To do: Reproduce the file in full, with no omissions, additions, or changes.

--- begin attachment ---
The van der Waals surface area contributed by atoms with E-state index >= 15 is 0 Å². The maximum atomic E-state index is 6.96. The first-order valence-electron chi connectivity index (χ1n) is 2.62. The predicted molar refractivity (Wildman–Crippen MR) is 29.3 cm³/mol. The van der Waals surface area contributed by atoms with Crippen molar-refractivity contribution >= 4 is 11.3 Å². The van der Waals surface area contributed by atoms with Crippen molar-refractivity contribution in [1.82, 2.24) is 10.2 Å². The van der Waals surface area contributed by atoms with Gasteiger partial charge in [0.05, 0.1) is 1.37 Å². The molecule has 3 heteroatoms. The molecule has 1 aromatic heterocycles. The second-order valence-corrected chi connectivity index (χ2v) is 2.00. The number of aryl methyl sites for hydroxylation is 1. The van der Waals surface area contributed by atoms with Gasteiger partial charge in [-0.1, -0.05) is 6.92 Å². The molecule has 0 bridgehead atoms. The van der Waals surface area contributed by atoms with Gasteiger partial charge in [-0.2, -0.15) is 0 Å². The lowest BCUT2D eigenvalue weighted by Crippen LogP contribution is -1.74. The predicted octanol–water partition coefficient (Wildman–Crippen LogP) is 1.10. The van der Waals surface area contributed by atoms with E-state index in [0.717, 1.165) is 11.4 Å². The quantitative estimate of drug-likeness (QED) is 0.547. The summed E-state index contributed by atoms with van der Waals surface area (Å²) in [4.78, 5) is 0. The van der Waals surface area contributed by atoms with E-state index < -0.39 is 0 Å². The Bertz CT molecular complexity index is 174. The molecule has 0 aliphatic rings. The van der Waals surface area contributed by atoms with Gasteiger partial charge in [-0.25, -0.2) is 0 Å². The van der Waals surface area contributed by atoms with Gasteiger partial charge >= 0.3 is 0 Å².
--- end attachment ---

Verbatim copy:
The van der Waals surface area contributed by atoms with E-state index >= 15 is 0 Å². The maximum atomic E-state index is 6.96. The first-order valence-electron chi connectivity index (χ1n) is 2.62. The predicted molar refractivity (Wildman–Crippen MR) is 29.3 cm³/mol. The van der Waals surface area contributed by atoms with Crippen molar-refractivity contribution >= 4 is 11.3 Å². The van der Waals surface area contributed by atoms with Crippen molar-refractivity contribution in [1.82, 2.24) is 10.2 Å². The van der Waals surface area contributed by atoms with Gasteiger partial charge in [0.05, 0.1) is 1.37 Å². The molecule has 3 heteroatoms. The molecule has 1 aromatic heterocycles. The second-order valence-corrected chi connectivity index (χ2v) is 2.00. The number of aryl methyl sites for hydroxylation is 1. The van der Waals surface area contributed by atoms with Gasteiger partial charge in [-0.1, -0.05) is 6.92 Å². The molecule has 0 bridgehead atoms. The van der Waals surface area contributed by atoms with Gasteiger partial charge in [-0.2, -0.15) is 0 Å². The lowest BCUT2D eigenvalue weighted by Crippen LogP contribution is -1.74. The predicted octanol–water partition coefficient (Wildman–Crippen LogP) is 1.10. The van der Waals surface area contributed by atoms with E-state index in [0.717, 1.165) is 11.4 Å². The quantitative estimate of drug-likeness (QED) is 0.547. The summed E-state index contributed by atoms with van der Waals surface area (Å²) in [4.78, 5) is 0. The van der Waals surface area contributed by atoms with E-state index < -0.39 is 0 Å². The Bertz CT molecular complexity index is 174. The molecule has 0 aliphatic rings. The van der Waals surface area contributed by atoms with Gasteiger partial charge in [-0.25, -0.2) is 0 Å². The van der Waals surface area contributed by atoms with Gasteiger partial charge >= 0.3 is 0 Å².